The Samoan Government “is more than able to pay off their debts,” says Prime Minister Tuilaepa Sailele Malielegaoi in response to Samoa Observer questions on the Samoa Bureau of Statistics Quarterly Report, which indicates “government debts remained at $1.1 billion in December 2016.”
He also attacked the reporter who wrote the article titled “Is the govt. broke? Minister says no” published on the Sunday Samoan’s front page last week and calling her work “stupid.”
Obtained by the Samoa Observer, the S.B.S. Quarterly Report showed that loans granted based on multilateral agreements aggregated to $539.7 million, loans based on bilateral agreements with foreign governments amounted to $481.2 million, and domestic loans came up to $34.1million. Tuilaepa however maintained that it is not the amount of the debt that’s important, it’s paying for it that is important.
“That’s what you (reporters) need to look at.... despite how much the debt is. It won’t be paid tomorrow, it won’t be paid off this year, it’s spread out to 30 or 40 years. That’s what most of the reporters don’t understand; it’s not the totality, but whether it can be paid.... and the government is more than able to pay off their debts.”
Tuilaepa then went on to say that it’s difficult for the reporters to “understand, as this is not what you’re trained for...so when you see a publication with a huge debt amount, you’re shocked but you forget the debts won’t be paid off tomorrow.”
The Prime Minister then addressed the word “broke” and asked what the meaning of it was.
“Firstly has the country gone back to eating chicken backs? That’s not happening.
“Also nobody would be smoking anymore, but there’s a lot of cigarettes and the stores are fully stocked...... I read the article and I thought, how stupid can this report be...?” Press Secretary, Lave Tuiletufuga intervened, and stated the need to look at the ability to repay the debts.
Tuilaepa then asked who wrote the article and laughed out loud when the reporter responded she wrote the article.
The Prime Minister fetched a budget book from Fiscal Year 2009, however when the request was made for a copy of the budget book, his response was “none of you would understand, I have showed it how many times to the reporters.
“All the loans are tabled by parliament, and for every loan there are repayment plans.” Tuilaepa explained the external debt servicing is $18million added with the exchange rate fluctuation of $1.4million, which will total up the external debt of $19.4million.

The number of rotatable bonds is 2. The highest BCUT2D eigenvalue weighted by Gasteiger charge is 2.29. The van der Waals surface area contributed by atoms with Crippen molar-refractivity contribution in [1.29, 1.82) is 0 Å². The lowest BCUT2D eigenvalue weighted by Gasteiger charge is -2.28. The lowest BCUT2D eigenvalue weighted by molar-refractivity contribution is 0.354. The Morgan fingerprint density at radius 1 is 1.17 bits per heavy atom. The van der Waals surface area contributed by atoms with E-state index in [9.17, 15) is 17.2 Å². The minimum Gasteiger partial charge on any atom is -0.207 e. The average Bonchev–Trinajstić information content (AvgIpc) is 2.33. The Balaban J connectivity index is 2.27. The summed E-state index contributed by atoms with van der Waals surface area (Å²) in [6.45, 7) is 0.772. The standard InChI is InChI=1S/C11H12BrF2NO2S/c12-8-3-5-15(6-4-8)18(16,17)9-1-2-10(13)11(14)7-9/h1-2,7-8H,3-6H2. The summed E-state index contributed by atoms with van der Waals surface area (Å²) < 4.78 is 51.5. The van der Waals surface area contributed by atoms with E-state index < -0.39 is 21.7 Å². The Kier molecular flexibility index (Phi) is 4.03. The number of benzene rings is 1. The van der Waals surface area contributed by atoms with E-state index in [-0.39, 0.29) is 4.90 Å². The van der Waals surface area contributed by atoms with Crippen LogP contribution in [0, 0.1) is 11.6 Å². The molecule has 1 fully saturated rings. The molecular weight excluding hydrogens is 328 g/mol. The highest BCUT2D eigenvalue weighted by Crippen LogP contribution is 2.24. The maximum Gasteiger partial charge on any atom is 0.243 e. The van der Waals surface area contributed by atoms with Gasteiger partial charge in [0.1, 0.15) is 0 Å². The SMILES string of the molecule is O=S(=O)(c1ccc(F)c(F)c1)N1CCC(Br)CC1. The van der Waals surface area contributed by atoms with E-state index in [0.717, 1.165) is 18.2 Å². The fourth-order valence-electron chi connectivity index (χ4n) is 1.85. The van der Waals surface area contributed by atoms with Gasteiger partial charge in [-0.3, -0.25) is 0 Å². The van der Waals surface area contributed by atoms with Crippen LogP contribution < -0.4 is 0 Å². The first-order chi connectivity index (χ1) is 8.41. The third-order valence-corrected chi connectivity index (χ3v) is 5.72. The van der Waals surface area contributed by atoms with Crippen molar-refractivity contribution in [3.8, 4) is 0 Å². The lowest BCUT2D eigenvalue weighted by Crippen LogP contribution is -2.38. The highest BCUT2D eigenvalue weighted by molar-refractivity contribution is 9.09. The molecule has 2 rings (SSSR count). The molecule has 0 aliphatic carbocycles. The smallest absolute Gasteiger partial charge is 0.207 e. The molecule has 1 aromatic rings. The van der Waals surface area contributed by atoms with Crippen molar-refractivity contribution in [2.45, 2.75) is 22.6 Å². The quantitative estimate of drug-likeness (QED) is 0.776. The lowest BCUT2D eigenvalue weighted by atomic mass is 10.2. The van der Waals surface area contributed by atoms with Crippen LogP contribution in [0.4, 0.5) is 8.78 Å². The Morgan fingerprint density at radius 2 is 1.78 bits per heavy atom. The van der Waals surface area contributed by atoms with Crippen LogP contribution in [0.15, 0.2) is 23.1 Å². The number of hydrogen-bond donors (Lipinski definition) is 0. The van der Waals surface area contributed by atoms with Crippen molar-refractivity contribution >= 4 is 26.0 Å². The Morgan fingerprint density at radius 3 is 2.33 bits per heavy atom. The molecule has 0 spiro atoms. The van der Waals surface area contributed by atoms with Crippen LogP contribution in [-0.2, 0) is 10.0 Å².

“Then we come to domestic debt, its $8million then total of debt services to be paid for that year is $28million. That’s what it means when looking at the totality of the loan; it’s the capacity to pay.” Tuilaepa suggested that a budget book from the Treasury office should be uplifted and given it to someone who “can actually read a budget book.”
He said even during parliament, the budget is read over and over yet the Ministers still don’t understand.
“That’s an indication that these issues are relatively difficult, and you are writing about issues well beyond your comprehension. That’s why when I am harsh and highly criticized for it, but I am harsh because I am tired of dealing with incompetent people. I believe if you come here more often, you will be smarter,” he told the reporter.
As reported earlier, the financial report indicates other outstanding total debt with institutions such as Asian Development Bank, World Bank, OPEC, FAO and the European Investment Bank, had been reduced by 5.3 percent or $30.5 million, with 94.4% of total multilateral debt, owed to the ADB and World Bank, respectively.
The report says the loans to the People of the Republic of China, and Japanese International Cooperation Agency (JICA), decreased from December 2015 by $30.4 million, and that the drop in bilateral loans reflects the decrease of debt, owed to the Chinese government by $32.7 million.
There is no information as to how much is owed.
The report however says that the domestic debt amounted to $41.0 million, and the outstanding amount had been reduced by $7.5 million, from last year.
Further, the report says the central budgetary government operations for the second quarter of the Fiscal Year 16/17 recorded a surplus in net lending/borrowing balance of $5.7 million.